Fake slots is a real problem – we’ll let you know how to avoid falling into the trap
The problem with cloned slots has been around almost as long as iGaming itself. Although unlikely, it’s possible that some counterfeit games may have gone undetected, but as it turns out, it’s quite easy to spot them if you know what to look for. A highly experienced player will most likely be able to tell straight away, noticing differences in both graphics and sound, but less experienced players will probably have no clue. Those at the highest risk of being scammed are players that don’t pick their online casinos with care. Licensed and well-established casinos are more likely to play by the rules as they have more to lose and are being monitored by regulators.
So who would try to exploit unsuspecting players like this? Obviously not respectable or credible business people, but rather people lurking in the shadows, running their casino operations mainly from Curacao and trying to make a comfortable living scamming people using fake software bought on the Darknet, or even developed themselves. Using pirated software gives the scam casinos several advantages:
- The players can’t win. With pirated software, the RTP can be set to 10% or whatever the operator (casino) feels like.
- The scammers don’t have to pay royalty or licensing costs to the game developer.
- There are no geo-restrictions. Anyone can play the games.
Big game developing studios like NetEnt and Novomatic are usually the ones targeted by software pirates, which is not too surprising as they are behind some of the most popular slot games out there. The problem with fake slots culminated in 2016 when several online casino sites got called out on using pirated software – the (Israeli run) Affpower brands being some of them.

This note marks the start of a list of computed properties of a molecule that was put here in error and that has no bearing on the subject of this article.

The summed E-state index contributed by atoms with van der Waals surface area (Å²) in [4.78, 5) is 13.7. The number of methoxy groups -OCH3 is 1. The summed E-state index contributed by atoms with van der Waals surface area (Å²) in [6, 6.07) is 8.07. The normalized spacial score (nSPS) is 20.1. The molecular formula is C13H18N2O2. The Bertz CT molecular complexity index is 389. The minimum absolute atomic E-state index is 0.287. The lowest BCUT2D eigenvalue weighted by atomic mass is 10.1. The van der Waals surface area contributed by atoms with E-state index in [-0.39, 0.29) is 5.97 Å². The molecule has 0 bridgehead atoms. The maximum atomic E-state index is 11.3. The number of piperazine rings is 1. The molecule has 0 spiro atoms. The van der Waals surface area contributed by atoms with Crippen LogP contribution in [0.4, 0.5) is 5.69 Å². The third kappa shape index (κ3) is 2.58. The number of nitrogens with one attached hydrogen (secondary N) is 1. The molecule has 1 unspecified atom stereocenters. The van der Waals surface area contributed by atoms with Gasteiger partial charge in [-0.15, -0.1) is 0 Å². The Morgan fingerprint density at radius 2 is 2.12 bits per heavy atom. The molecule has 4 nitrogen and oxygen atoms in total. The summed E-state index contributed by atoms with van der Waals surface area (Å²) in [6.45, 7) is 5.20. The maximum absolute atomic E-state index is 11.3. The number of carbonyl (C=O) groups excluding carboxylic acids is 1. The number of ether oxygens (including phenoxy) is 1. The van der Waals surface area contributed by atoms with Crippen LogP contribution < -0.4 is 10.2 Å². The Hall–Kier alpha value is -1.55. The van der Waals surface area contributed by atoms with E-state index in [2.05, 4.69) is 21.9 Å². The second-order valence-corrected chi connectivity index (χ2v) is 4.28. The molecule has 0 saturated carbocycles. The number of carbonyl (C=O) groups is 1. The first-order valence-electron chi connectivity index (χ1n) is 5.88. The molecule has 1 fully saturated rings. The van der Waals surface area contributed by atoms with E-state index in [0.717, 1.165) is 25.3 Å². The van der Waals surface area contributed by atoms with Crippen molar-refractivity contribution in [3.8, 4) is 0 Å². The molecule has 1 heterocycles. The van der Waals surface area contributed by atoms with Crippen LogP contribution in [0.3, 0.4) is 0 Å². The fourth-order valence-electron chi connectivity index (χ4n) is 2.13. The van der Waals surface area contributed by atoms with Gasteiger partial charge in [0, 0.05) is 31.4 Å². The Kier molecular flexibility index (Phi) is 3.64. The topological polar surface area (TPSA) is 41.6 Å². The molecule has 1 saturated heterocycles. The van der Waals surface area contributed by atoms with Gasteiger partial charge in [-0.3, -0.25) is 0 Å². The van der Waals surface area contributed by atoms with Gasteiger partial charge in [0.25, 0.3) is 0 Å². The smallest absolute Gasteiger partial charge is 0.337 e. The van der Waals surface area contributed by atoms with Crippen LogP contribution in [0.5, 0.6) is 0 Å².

It’s hard to tell exactly how widespread the problem is today, but a guess is that it has become harder to cheat as games have shifted from Flash to html5, while people within the casino community have also become more aware and better at spotting pirated versions and calling them out.
So how to tell if a game is fake? For those who know their games, there will likely be enough tell-tale signs just by looking at the slot. If lacking experience or just unsure, the best way to tell is to check the URL of the game. When the issue of piracy was brought up in 2016, many of the fake NetEnt slots were using a domain registered by a Bosnian individual and chosen to resemble the real deal:
- casinomodul.com (FAKE)
- casinomodule.com (REAL)
- longstreet-static.casinomodule.com (REAL)
If you’re still not sure, send an email to the game provider in question or compare the URL:s to a couple of other casinos to see if everything checks out. This, along with sticking to good casinos will more than likely keep you safe and out of harms reach. It can be hard enough to beat the odds as it is – playing pirated games makes it near impossible.